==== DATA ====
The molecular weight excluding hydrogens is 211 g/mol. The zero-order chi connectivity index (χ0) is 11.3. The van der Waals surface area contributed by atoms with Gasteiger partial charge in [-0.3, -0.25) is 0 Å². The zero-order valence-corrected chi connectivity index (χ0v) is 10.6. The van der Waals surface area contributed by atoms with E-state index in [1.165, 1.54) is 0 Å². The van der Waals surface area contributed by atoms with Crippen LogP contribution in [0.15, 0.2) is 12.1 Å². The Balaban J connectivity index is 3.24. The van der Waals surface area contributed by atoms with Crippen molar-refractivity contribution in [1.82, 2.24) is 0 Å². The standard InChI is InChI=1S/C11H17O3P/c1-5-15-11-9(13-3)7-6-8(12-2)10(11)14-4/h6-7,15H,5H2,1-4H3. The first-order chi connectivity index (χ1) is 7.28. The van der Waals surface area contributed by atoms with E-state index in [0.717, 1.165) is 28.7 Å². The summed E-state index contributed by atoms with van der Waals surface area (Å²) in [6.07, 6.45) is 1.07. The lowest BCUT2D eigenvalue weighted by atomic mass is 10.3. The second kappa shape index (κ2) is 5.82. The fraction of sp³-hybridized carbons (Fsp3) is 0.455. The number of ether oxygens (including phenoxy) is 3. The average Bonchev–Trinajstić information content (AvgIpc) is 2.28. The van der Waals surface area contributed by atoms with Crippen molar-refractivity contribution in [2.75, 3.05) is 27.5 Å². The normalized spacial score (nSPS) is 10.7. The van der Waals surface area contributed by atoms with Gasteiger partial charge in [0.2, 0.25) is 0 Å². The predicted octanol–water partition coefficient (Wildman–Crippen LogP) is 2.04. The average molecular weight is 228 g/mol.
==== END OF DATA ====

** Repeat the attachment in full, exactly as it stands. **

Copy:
The molecular weight excluding hydrogens is 211 g/mol. The zero-order chi connectivity index (χ0) is 11.3. The van der Waals surface area contributed by atoms with Gasteiger partial charge in [-0.3, -0.25) is 0 Å². The zero-order valence-corrected chi connectivity index (χ0v) is 10.6. The van der Waals surface area contributed by atoms with E-state index in [1.165, 1.54) is 0 Å². The van der Waals surface area contributed by atoms with Crippen LogP contribution in [0.15, 0.2) is 12.1 Å². The Balaban J connectivity index is 3.24. The van der Waals surface area contributed by atoms with Crippen molar-refractivity contribution in [1.82, 2.24) is 0 Å². The standard InChI is InChI=1S/C11H17O3P/c1-5-15-11-9(13-3)7-6-8(12-2)10(11)14-4/h6-7,15H,5H2,1-4H3. The first-order chi connectivity index (χ1) is 7.28. The van der Waals surface area contributed by atoms with E-state index in [0.717, 1.165) is 28.7 Å². The summed E-state index contributed by atoms with van der Waals surface area (Å²) in [6.07, 6.45) is 1.07. The lowest BCUT2D eigenvalue weighted by atomic mass is 10.3. The second kappa shape index (κ2) is 5.82. The fraction of sp³-hybridized carbons (Fsp3) is 0.455. The number of ether oxygens (including phenoxy) is 3. The average Bonchev–Trinajstić information content (AvgIpc) is 2.28. The van der Waals surface area contributed by atoms with Crippen molar-refractivity contribution in [2.75, 3.05) is 27.5 Å². The normalized spacial score (nSPS) is 10.7. The van der Waals surface area contributed by atoms with Gasteiger partial charge in [0.2, 0.25) is 0 Å². The predicted octanol–water partition coefficient (Wildman–Crippen LogP) is 2.04. The average molecular weight is 228 g/mol.